The Stink Bug is Here to Stay
What felt like an X-acto knife slowly slicing through the pale underbelly of my forearm was in actuality a specialized tattoo needle entering and leaving the skin about 20 times per second, depositing black, brown, and sepia ink into my epidermis and dermis. It hurt. Lord, it hurt. And don’t believe anyone who tells you otherwise. Two muscle relaxers, three hours, and $400 later I was the proud owner of a five-inch brown marmorated stink bug tattoo.
WHAT? People who know me were shocked. They might consider me a bit of a bon vivant, but a tattoo? A stink bug? REALLY? At your age? “You’re a man who irons his button down shirts,” one close acquaintance remarked, shaking his head.
It’s true. I do like a crisply pressed shirt. And I use spray starch. But I also appreciate a thoughtful tattoo on a well-muscled bicep or on the back of an athletic calf.
I almost got a tattoo one night way back in 1979 while exploring lower Manhattan’s punk rock scene with some college chums who were heavily into the Clash and the Ramones. After an evening of loud music and lots of whiskey at CBGB—how I was allowed in that bar wearing a pink and green striped crewneck sweater I still don’t know—we stumbled into a seedy tattoo parlor somewhere in the East Village. Only a lack of cash in my wallet kept me from leaving with the logo of my then favorite band, the B-52s, on my upper arm.
Over the subsequent decades, I occasionally thought about going under the needle. But I never felt cool or edgy enough. And I still worried about the appropriateness of a tattoo in my white-collar world.
Moreover, I couldn’t come up with a meaningful idea for a design that I wanted inked onto my body. All around me gay guys were getting bands of barbed wire tattooed around their arms and legs and Tribal symbols emblazoned on their pecs and backs. Remember the Celtic craze? How about those ubiquitous Japanese Kanji characters that nobody was absolutely sure what they really meant? And I can’t tell you how many writers I’ve met who thought they were oh so clever with a feather quill tattoo. More recently, it seems like everyone is wearing elaborate tattoo sleeves or sporting petite inspirational words on their fingers and hands. Gentrification clearly begets homogenization.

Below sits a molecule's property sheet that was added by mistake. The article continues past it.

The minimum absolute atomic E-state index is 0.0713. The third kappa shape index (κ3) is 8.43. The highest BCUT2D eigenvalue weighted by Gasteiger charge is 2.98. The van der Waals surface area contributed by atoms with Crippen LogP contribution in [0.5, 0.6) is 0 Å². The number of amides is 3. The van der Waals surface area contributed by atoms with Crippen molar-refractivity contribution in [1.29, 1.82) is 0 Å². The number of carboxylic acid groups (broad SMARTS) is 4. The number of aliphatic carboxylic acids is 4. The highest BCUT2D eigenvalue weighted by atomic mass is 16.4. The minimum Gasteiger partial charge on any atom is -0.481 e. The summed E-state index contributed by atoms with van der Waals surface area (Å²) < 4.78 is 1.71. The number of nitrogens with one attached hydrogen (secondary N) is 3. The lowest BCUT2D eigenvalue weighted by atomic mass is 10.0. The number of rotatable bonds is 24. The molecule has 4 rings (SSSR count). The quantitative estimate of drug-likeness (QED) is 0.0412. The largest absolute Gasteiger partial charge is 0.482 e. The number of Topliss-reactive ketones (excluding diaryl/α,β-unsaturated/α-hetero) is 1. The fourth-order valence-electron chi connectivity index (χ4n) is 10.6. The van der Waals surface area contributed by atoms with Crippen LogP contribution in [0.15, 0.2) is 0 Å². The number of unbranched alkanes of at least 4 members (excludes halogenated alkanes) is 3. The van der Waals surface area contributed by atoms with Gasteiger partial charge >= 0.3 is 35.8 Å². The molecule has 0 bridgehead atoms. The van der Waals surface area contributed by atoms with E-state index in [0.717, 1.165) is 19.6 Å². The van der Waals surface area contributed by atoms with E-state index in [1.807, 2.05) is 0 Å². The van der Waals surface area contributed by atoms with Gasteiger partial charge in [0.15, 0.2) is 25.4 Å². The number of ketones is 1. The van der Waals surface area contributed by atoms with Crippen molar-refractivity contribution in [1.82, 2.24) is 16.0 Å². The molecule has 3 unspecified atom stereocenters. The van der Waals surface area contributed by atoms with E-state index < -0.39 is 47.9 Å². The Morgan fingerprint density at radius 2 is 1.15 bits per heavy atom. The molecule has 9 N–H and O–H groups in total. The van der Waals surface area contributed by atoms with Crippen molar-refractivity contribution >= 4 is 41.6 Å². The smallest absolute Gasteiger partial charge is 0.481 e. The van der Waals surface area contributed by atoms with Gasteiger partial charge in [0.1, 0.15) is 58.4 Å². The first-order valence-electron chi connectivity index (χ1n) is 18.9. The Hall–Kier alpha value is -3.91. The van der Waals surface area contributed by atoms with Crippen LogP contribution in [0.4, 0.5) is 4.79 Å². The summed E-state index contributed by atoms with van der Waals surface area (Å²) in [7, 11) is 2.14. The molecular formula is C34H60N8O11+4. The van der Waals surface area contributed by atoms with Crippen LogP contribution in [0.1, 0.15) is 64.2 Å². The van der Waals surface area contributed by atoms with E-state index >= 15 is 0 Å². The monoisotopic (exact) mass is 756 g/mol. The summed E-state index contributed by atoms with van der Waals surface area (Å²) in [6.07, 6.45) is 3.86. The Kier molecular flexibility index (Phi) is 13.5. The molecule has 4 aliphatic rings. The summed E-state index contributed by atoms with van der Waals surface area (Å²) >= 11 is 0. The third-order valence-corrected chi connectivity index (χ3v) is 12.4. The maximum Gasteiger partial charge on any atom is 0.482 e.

By now you must be wondering why in the hell I would deign to get a stink bug tattoo?
As some long-time readers of this column might recall, I have written several times over the past decade about visits from a solitary brown marmorated stink bug. What you might not know is that these visits happen every single winter. One day a stink bug shows up in my Georgetown, DC apartment. The windows are shut and there are screens on the windows. Go figure. While in residence, the insect follows me around like a dog. It climbs onto my computer screen when I write. When I cook, it perches atop a little painting above my stove and watches me. It even sits on a lampshade beside my bed when I lay down to read. This winter it appeared to be fascinated with my water pick. Then one day it disappears as quietly as it arrives.
I have no explanation for why this particular species of insect keeps visiting me—a spirit, perhaps? But I can unequivocally attest to the fact that its arrival each year corresponds with a major spark in my creativity. I become almost manic in my devotion to writing, staying up until the wee hours of the morning then falling asleep at work. Coincidental?
To celebrate our 10-year anniversary, I got the brilliant idea to memorialize the stink bug in the form of a tattoo on my forearm. It’s personal and I bet nobody else has one. Seriously, why would they? My hope is that the tattoo will encourage many more stink bug visits and perhaps one day I shall solve this mystery. And if not, well, at least I got a good story out of it. ▼
Rich Barnett is the author of The Discreet Charms of a Bourgeois Beach Town, and Fun with Dick and James.